On Wednesday, the United States imposed its harshest sanctions against Syria aimed at withholding revenues from the country’s authorities led by President Bashar al-Assad, to prevent him from achieving a “military victory” in the war that has continued since 2011.
The U.S. ambassador to the United Nations, Kelly Kraft, told the U.N. Security Council on Tuesday that the United States will implement the so-called “Caesar Act to protect civilians in Syria”, which U.S. President Donald Trump signed on December 20, 2019, and aims to deter “bad parties that continue to help and finance the atrocities of the Assad regime against the Syrian people while they simply achieve wealth for themselves,” according to the text of the legislation.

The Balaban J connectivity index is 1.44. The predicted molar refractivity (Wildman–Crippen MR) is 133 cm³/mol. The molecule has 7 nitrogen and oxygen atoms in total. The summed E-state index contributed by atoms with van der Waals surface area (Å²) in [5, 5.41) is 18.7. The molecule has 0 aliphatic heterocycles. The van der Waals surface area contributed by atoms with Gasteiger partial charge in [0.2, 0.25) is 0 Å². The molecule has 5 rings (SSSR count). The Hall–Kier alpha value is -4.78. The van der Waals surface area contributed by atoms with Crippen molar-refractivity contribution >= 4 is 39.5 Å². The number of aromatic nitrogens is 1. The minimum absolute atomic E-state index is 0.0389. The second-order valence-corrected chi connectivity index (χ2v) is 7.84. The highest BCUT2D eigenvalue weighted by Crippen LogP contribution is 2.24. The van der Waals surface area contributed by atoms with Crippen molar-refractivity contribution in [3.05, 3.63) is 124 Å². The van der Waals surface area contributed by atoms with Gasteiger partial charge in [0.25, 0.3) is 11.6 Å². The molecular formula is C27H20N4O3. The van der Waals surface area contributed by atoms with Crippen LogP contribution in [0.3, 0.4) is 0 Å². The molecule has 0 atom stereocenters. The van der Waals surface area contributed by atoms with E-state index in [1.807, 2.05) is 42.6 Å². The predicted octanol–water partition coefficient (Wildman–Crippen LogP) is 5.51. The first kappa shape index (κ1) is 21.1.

Kraft said the U.S. government will impose its new sanctions on Syria “in order to prevent the Assad regime from achieving a military victory.”
“Our goal is to deprive the Assad regime of the revenue and support it used to commit widespread atrocities and human rights violations that prevent a political solution and seriously reduce the prospects for peace,” Kraft added.
Russia, China and Syria have strongly criticized the U.S. plan to impose more sanctions unilaterally, especially at a time when the Arab country is going through a severe economic crisis.
Russia’s delegate to the United Nations, Vasily Nebenzia, said that the United States reaffirmed that “the purpose of these measures is to overthrow the legitimate authorities in Syria,” stressing that the new sanctions “will strike ordinary civilians.”
In turn, China’s delegate to the United Nations, Zhang Jun, said that the U.S. is taking advantage of the coronavirus crisis to further harm Syria for the purpose of regime change.
The statements, views and opinions expressed in this column are solely those of the author and do not necessarily represent those of The Duran.